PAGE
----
In the days leading to my lecture, came the realization [in the form of a second aha! effect] that my creative endeavor was, although excessively time-consuming, not a deviation from scholarly standards. During my artistic “escape”, a kind of (self-inflicted) exile from the realm of rigorous scientific investigation, I was able to uncover permanencies until then invisible to me. It exposed, as many Latin American post-colonial scholars seem to agree, the myth of “the faceless, zero-point philosophy that would be taken up by the human sciences from the 19th century onward as the epistemology of axiological neutrality and empirical objectivity of the subject, which produces scientific knowledge” (Grosfoguel 2012, 89).

In this case, I must add, my exile from this “point-zero logic” has proven to be productive and transformative. After all, it brought me closer to the decolonial critique of Western universalism, in which my historiography was grounded. It made me realize, through a first-hand experience process, that it is not only the land and the people that must be decolonized. In order to generate – i.e. create – new information it is not enough to appropriate Western discursive frameworks, or “the tools of the colonizer” (Savigliano 1995), either. We must also decolonize the ways in which we think and produce knowledge, even if that means momentarily fleeing our comfort zone – be that the world in which we physically grew up, or the normatized way of thinking about the world. To remain a neutral, weightless, and invisible observer, detached from one’s own body, time, and space, would be to think like a colonizing subject (ego conquiro, not ego cogito), as Dussel proposes in 1492: El Encubrimiento del Otro (1994). It would cause me to perpetuate the Enlightenment’s notion of knowledge and subjectivity across the globe.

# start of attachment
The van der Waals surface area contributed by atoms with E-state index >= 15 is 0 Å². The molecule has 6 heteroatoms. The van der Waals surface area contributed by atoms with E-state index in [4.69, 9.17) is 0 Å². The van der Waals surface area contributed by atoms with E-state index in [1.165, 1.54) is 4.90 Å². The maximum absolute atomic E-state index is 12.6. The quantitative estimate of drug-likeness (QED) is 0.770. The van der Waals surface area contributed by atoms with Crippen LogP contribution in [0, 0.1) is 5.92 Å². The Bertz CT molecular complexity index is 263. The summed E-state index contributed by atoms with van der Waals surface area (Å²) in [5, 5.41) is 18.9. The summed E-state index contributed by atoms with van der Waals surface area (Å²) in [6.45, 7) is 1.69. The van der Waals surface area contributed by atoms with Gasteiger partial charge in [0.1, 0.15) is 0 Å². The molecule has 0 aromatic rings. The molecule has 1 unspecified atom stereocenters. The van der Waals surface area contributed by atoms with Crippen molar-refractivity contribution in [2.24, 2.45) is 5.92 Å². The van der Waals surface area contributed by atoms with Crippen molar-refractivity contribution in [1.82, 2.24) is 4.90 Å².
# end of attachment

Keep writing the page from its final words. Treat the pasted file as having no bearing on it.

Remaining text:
My exile into the world of art making led me to an unstructured and open-ended game (paidia) with Machado de Assis’s choice of terms and expressions such as “poultice” (emplasto), “fixed idea” (idéia fixa), and “antics” (cabriolas). Through free association, I recalled literary excerpts, video clips, and works of arts, largely of European origin or influence, with which I had developed personal relations. For instance, my engagement with the word cabriola led me to, amongst others, Convoi funèbre d’un fils de roi nègre (Funeral Procession of the Son of Black King, 1835–9), a lithograph entitled by Jean-Baptiste Debret that I reproduced in my doctoral dissertation; scenes from Cirque du Soleil’s OVO, a production envisioned by the set designer Gringo Cardia and directed by the choreographer Deborah Colker (2009), both Brazilians, which I watched in Las Vegas a few years ago; Seiltänzer (Tightrope Walker, 1923), a lithograph print by Paul Klee, whose reproduction I had seen in a book at my parents place; an excerpt from Nietzsche’s Thus Spoke Zarathustra on the same topic, which I had painstakingly investigated and illustrated in college, as part of a philosophy assignment (see figure below); a circus scene from Wim Wenders’s acclaimed Wings of Desire (Der Himmel über Berlin, 1987), one of my all time favorite films; Marc Chagall’s stunning painting for the ceiling of the Paris Opera (1963–4), which I had seen for the first time that summer; an iconic series of black-and-white photographs of capoeira, taken by the French anthropologist Pierre “Fátúmbí” Verger in Salvador, Bahia (1946–7); and, finally, an anonymous photo of the Afro-Brazilian footballer Leônidas da Silva, intersecting the ball in midair with his foot, as he hit it towards the goal with an overhead maneuver commonly known as the “bicycle kick.”

It was there and then, one night, as I was staring at Leônidas da Silva’s acrobatic move, that I finally came to realize the connection between the idea of a “foot-ball mulato” as a positive trait of Brazil’s particularity and that nation’s “democracy of races” ideology. Sporting spectacles such as World Cup tournaments are an ideal field – and perhaps one of the only realms –, in which Freyre’s theory makes perfect sense.